Janie Wade, chief financial officer for SCL Health, the Broomfield, Colo., hospital chain that owns St. Mary’s and seven other facilities, said its costs are higher because it has sicker and older patients than most.
She said looking at just the hospital profit margins on St. Mary’s IRS-990 form is not a fair assessment because it doesn’t take into account costs that are outside the hospital, such as its 93 physician practices. The hospital lost nearly $12 million on those doctor practices in 2017, she said.
Across all operations, she added, the hospital’s operating margin fell from 9.5 percent in 2015 to 4.5 percent in 2018.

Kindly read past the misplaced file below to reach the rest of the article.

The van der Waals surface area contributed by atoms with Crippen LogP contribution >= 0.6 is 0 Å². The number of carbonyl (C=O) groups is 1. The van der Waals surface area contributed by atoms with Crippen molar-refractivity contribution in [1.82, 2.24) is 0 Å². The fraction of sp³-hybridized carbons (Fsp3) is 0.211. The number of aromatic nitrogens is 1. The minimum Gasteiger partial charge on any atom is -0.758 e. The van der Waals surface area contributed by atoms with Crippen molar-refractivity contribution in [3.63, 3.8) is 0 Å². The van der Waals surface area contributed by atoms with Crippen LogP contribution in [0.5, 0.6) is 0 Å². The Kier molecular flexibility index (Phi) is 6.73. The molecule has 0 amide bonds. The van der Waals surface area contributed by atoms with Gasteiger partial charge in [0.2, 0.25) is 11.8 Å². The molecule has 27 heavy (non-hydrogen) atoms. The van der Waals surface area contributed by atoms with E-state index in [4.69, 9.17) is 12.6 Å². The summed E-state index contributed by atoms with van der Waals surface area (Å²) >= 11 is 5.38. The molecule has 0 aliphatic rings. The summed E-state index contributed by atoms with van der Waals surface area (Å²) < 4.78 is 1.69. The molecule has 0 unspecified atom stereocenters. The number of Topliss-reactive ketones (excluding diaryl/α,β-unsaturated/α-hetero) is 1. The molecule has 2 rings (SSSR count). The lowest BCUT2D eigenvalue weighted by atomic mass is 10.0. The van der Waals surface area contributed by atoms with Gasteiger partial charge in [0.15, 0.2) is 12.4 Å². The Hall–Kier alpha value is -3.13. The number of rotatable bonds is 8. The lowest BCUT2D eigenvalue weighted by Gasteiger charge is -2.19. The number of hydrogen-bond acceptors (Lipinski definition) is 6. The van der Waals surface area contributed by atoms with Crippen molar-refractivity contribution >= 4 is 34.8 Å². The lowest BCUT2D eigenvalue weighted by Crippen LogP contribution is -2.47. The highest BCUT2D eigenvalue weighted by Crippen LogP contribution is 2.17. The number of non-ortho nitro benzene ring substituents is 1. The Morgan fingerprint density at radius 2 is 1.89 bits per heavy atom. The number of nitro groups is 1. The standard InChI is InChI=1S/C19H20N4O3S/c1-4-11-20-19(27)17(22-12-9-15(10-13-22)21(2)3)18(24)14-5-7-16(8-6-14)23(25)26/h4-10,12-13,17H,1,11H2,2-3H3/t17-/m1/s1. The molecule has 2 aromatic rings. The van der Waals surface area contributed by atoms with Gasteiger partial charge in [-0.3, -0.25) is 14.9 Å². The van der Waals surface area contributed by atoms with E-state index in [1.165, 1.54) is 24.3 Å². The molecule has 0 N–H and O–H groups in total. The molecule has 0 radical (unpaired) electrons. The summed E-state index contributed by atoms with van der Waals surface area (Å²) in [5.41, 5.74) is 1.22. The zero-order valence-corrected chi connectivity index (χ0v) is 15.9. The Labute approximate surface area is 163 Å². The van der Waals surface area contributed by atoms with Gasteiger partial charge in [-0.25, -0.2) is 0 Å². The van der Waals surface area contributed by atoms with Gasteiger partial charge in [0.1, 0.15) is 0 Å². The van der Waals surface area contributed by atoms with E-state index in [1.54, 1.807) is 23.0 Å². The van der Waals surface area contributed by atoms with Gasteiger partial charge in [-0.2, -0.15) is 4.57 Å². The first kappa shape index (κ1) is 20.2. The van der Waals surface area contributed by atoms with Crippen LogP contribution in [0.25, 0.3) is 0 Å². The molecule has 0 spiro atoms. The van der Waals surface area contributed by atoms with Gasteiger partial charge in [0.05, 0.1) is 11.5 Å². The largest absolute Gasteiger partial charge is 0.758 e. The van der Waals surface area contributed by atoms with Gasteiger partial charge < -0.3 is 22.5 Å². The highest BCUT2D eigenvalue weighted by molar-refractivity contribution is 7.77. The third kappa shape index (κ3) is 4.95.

Wade said the hospital used some of its new revenue to purchase 14 physician practices in recent years. That was designed, she added, not to ensure they send their patients to St. Mary’s but to help keep those doctors in the city so they can staff important services such as trauma and maternity care.
“Medicaid expansion was a good thing and, of course, we supported it,” Wade said.
But she pointed out that the hospital loses money on Medicaid and Medicare, which together cover more than three-quarters of its patients.
St. Mary’s has sought to keep price increases for commercial insurers and employers to no more than the general inflation rate and made it even lower for some, according to Wade. If employers’ rates were rising more than that, she said, it was likely because insurers were adding price increases.
Officials from Rocky Mountain Health Plans, which was recently acquired by UnitedHealthcare and is one of Grand Junction’s largest insurers, would not comment.